Music TED Conferences

What went through Amanda Palmer’s head minutes before stepping on the TED stage

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Amanda Palmer at TED

Amanda Palmer, in the backstage light. Photo by: (Well, we’re working with our stage manager to track down who exactly took it)

The image you see above is Amanda Palmer just before stepping onto the TED2013 stage to give her talk, “The art of asking.” She asked one of the crew members to snap this photo of her with daisy in hand.

As our lineup of TED2014 speakers finish writing their talks and start the long process of rehearsing, it felt like the right moment to ask Palmer what it feels like to give a talk. Below, she tells us why speaking at TED is different from playing a show, and why she thinks creative couples should consider time apart a really good thing.

So, tell us a bit about this image.

It was snapped about two minutes before I went on stage. That waiting was agony. I was just trying to keep my mind incredibly calm and empty. But the light backstage there was beautiful — it was completely dark with these shafts of blue light beaming through the curtains, like rays of freezing sunlight. I can’t turn off my photo-brain, so I handed my phone to one of the backstage techs, and he snapped this. I’d forgotten about it until a few weeks ago when one of my assistants reminded me that it existed, since I’d sent it around to my own team on that very day, but never publicly uploaded it.

Did getting ready to speak at TED feel different than getting ready for a show?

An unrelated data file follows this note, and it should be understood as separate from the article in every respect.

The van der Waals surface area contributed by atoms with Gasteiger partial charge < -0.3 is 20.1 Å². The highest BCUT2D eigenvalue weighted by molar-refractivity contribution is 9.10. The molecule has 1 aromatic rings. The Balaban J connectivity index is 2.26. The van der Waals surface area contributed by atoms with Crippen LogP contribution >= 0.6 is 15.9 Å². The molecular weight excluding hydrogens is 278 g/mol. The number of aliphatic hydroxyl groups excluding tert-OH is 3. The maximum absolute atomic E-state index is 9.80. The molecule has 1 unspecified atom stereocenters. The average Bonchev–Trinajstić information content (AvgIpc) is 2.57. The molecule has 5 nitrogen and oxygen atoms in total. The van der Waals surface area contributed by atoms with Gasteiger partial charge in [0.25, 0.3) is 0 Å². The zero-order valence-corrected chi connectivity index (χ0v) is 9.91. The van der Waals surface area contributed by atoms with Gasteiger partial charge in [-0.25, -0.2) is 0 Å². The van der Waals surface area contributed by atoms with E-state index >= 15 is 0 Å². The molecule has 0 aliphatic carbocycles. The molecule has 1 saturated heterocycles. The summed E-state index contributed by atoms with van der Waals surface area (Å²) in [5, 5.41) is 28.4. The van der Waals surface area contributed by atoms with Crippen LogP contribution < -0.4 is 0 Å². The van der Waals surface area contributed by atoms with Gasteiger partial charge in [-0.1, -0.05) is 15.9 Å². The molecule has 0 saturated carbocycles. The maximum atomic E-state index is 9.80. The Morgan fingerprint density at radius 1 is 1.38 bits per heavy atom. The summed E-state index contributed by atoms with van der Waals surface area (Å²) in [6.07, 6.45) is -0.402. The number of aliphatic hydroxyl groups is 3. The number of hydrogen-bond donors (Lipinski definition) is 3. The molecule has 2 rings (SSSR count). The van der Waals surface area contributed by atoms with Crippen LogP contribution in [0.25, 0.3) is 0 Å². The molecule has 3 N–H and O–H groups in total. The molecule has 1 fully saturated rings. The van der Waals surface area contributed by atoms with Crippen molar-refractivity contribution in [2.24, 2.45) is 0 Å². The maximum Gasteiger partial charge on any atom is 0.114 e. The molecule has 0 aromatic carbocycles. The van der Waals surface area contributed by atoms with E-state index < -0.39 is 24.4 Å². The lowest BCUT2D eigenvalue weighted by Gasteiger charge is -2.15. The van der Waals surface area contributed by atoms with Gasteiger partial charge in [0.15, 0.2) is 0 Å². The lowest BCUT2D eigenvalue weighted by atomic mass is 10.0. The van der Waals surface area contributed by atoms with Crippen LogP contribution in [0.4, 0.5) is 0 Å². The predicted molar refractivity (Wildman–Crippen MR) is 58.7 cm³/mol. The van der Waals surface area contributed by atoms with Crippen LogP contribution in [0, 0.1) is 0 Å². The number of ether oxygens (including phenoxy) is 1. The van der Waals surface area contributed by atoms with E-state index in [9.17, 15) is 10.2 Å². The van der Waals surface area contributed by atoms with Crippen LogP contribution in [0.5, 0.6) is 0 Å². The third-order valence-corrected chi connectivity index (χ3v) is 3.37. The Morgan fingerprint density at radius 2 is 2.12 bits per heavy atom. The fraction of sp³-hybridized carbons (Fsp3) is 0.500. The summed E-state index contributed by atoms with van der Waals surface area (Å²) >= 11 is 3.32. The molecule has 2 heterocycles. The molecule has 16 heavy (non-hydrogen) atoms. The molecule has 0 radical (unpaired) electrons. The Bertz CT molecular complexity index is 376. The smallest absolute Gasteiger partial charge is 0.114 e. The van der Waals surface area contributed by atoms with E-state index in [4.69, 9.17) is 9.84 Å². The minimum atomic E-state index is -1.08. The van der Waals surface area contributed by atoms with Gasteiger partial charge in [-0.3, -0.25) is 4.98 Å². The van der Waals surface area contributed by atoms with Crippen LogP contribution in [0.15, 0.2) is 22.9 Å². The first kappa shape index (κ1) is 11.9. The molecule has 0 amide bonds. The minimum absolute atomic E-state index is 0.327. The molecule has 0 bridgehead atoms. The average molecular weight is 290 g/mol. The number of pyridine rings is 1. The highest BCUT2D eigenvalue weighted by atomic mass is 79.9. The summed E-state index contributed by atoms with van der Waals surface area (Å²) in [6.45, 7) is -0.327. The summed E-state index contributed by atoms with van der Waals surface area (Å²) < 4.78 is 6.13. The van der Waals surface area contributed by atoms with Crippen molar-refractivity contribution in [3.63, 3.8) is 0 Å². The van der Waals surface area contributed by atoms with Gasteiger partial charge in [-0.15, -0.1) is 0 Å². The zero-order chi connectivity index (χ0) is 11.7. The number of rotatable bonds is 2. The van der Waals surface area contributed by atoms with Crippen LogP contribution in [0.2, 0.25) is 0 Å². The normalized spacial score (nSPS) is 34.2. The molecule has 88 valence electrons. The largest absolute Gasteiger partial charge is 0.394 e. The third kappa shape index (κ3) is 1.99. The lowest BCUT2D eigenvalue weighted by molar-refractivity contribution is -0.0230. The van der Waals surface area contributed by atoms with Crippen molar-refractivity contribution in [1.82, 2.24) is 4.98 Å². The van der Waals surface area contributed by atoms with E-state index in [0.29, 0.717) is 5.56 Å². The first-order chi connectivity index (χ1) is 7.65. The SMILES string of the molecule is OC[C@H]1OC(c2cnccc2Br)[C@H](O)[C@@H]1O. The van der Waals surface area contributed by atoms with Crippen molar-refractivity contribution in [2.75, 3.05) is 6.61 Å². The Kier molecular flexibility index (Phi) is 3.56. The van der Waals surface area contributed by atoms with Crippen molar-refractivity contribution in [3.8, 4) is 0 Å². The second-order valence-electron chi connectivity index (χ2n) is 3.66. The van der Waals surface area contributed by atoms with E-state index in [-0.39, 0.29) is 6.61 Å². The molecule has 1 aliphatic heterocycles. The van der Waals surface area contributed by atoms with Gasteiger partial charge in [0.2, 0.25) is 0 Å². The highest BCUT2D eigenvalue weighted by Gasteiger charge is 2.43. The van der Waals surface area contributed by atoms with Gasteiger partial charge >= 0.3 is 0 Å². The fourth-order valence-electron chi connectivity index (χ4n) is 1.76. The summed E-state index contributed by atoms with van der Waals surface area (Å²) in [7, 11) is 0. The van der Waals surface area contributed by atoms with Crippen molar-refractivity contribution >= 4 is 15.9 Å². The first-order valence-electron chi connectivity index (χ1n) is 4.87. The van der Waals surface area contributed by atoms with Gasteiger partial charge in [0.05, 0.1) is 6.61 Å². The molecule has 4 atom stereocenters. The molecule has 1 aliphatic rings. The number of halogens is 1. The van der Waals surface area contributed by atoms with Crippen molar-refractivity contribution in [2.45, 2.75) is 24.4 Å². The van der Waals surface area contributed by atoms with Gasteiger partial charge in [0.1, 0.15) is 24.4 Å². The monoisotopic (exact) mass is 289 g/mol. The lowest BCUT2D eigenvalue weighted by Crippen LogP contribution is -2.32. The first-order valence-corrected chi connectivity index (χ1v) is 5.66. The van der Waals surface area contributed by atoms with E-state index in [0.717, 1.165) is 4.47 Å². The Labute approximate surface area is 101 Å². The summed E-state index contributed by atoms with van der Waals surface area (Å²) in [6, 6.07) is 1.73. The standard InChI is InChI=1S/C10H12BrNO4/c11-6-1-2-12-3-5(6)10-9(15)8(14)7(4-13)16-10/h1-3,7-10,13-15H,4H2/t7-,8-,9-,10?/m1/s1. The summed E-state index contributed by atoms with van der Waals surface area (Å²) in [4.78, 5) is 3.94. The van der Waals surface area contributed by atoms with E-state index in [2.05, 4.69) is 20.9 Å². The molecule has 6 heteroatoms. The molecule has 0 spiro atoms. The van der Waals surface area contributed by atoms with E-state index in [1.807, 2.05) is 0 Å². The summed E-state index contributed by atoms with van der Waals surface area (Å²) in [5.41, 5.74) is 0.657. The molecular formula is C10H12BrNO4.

Well, there’s a few factors here. I’m a seasoned performer and I’ve played for crowds of thousands — so the idea of getting up in front of a lot of people doesn’t inherently shake me. I’ve just done it too much to have general stage fright. Even the idea that this wasn’t “my crowd” is something I’ve had to grapple with — I’ve opened up for bands, like Nine Inch Nails or Cyndi Lauper, where I’ve had to look out at a sea of five thousand faces who had no idea who I was and introduce myself and my art from scratch. But this crowd was not only filled with really intimidating people (hi Al Gore!) judging the performance, there was also that nattering voice in the back of my head reminding me that the real reach wasn’t going to be in the room — it was going to be on film, in a little 3-inch box on someone’s laptop. And that’s always difficult. I’ve learned this from years of performing and being filmed, and watching footage: If a performance doesn’t work in a room, it almost never works on film. But a performance working in a room doesn’t necessarily guarantee that it’ll translate on camera. I always remember what one of my photography teachers taught me: “visualize the print.” Keep the final, end result as an image in your head as you frame and choose a shutter speed. So I was conscious of that, though it made it harder to be completely present. If all I’d had to do was relate this idea to 1,500 seated people — cameras off — I have the feeling my talk probably would have been better and more immediate.